versity and Bellevue Hospital Medical
College, 26th Street and First Avenue,
New York.
Tired? Thirsty? Hungry?
CALL 3494
Sodas - Sundaes - Shakes
Cokes - G-Ales - Orangeades
Tasty Sandwiches
Prompt Delivery
Calkins-Fletcher
Drug Co.
Pack, wrap
and Mail Candy
Bert's Candy Prices Reduced
tsy Ross Shop
In the Arcade

)eliver,

Dial 5931

kU
II

i

of a natio
will be ad
"The sh
day," he
cluded in
too." It w
this subje
ly were co

isoners.

Gives Motives
"Students came to the committee,"
Mr. Solow said, "because they knew
it to be interested in political freedom
in general and because among its
leading members are Professors Lo-
vett, Counts, Newton Arvin of Smith
College, Franz Boas of Columbia and
other eminent academicans. The
committee felt that they deserved aid.
For years teachers have urged stu-
dents to show interest in public af-
fairs. Now they - do so, and find
themselves hobbled, punished and
even attacked by police while meeting
in a college building."

careen s
CINCINNATI, O., Nov. 28.-OP)-A claiming
"two-fold unemployment relief pro- ployment
gram" was outlined and recommend- the execu
ed today by President William Green only thos
of the American Federation of Labor and who n
as the organization's convention en- answered
tered its second week of sessions here. tion alrea
Green said one phase of the pro- of the Co
gram concerns immediate relief; the unemploy
other permanent provision for the will insist
unemployed. further r
A "short-term" policy, Green ex- to provid
plained, the federation's.. executive pressing,e
council has recommended appropria- The un
tions for unemployment relief by fed- is yet toc
eras and state agencies, increased de- for approv
velopment of public works programs $ Secretar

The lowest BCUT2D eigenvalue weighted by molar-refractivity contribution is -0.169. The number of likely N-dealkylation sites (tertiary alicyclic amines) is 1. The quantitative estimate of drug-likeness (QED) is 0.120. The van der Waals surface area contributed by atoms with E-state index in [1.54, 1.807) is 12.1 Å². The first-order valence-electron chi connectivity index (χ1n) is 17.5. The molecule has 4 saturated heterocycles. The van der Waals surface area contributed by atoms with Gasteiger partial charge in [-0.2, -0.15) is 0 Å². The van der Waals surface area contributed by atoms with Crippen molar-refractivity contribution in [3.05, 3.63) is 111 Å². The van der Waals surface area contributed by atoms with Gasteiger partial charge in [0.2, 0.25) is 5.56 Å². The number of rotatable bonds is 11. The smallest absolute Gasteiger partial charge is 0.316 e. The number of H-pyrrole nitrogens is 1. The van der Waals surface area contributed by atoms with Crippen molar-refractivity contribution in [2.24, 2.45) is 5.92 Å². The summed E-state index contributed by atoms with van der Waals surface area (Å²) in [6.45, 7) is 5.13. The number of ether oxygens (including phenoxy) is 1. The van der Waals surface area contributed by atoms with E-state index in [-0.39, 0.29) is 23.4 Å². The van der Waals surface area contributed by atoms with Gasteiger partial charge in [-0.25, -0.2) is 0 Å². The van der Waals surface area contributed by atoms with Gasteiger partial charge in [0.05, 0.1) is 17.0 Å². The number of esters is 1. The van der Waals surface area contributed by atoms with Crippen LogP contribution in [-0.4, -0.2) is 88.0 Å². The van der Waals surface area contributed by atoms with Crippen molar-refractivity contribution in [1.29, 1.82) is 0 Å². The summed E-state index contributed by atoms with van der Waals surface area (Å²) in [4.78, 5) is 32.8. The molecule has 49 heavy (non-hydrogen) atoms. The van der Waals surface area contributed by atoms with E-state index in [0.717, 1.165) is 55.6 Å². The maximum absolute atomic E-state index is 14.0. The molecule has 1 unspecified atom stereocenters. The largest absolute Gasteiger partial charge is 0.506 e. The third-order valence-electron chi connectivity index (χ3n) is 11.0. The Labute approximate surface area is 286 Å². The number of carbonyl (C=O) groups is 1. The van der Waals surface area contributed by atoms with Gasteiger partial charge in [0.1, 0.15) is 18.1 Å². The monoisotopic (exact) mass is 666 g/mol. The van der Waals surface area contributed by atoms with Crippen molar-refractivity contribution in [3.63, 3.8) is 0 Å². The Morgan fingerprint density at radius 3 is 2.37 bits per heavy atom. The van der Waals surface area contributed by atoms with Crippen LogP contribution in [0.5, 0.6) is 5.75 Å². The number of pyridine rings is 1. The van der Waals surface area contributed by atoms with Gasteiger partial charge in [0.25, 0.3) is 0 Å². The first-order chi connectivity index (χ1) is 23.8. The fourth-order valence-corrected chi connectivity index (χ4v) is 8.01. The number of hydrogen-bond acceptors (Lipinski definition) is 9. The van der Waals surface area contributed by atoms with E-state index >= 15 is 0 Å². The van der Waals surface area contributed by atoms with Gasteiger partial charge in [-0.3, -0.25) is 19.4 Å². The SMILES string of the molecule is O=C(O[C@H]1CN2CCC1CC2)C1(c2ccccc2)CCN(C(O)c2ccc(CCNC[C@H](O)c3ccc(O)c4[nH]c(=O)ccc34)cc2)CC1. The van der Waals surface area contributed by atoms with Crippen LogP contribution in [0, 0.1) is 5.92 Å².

and the five-day week and six-hour dress the
day. was expe
In accordance with the council's governme
"long-term" planning, he continued, -
unemployment insurance administer- An aver
ed "through state agencies backed by per acre]
federal enactments," and setting up ings in C]

nal economic council, likel
vocated.
porter work week and wor
added, "might well be in
the long term planning
ras with various aspects o
ct that the delegates chief
ncerned today.
said he had heard criticisn
that a compulsory unem
insurance plan proposed b
itive council would affec
e who are employed nov
may become unemployed. H
this by saying the federa
dy has advocated passag
ostigan-La Follette Bill fo
,ment relief in Congress an
at the coming session tha
elief legislation be enacte
e "an adequate sum fo
existing needs."
employment insurance pla
come before the conventio
hal.
xy of Labor Doak was to ad
convention today, andi
cted he would outline th
nt's view on labor problem
rage of 20 bushels of barle
has led to increased plant
lay county, N. C., this yea

y C ofo r a d o S. A. E.'s
k Dog Pledge Given
-
g Status As Student
)f
(-
BOULDER, Colo., Nov. 28.-Cam-
m pus dogs are privileged and quite
- commonly fall into the habit of at-
y tending classes, but it is not often
t that one of them is allowed any
w scholastic status. Yet Hedgel Peter,
e the S.A.E. dog, is listed in the Uni-
- versity of Colorado's student direc-
e tory as a freshman.
r When student directory material
d was being sought earlier in the year
It teh brothers of Sigma Alpha Epsilon
d thought their aristrocratic police dog
r deserved some attention and listed
him among their pledges.
n
"n
I-
it
3E It Is Imipera
.5
that the SENIORS wh
y
- not had ENSIAN PIC]
r.-
made should do so at o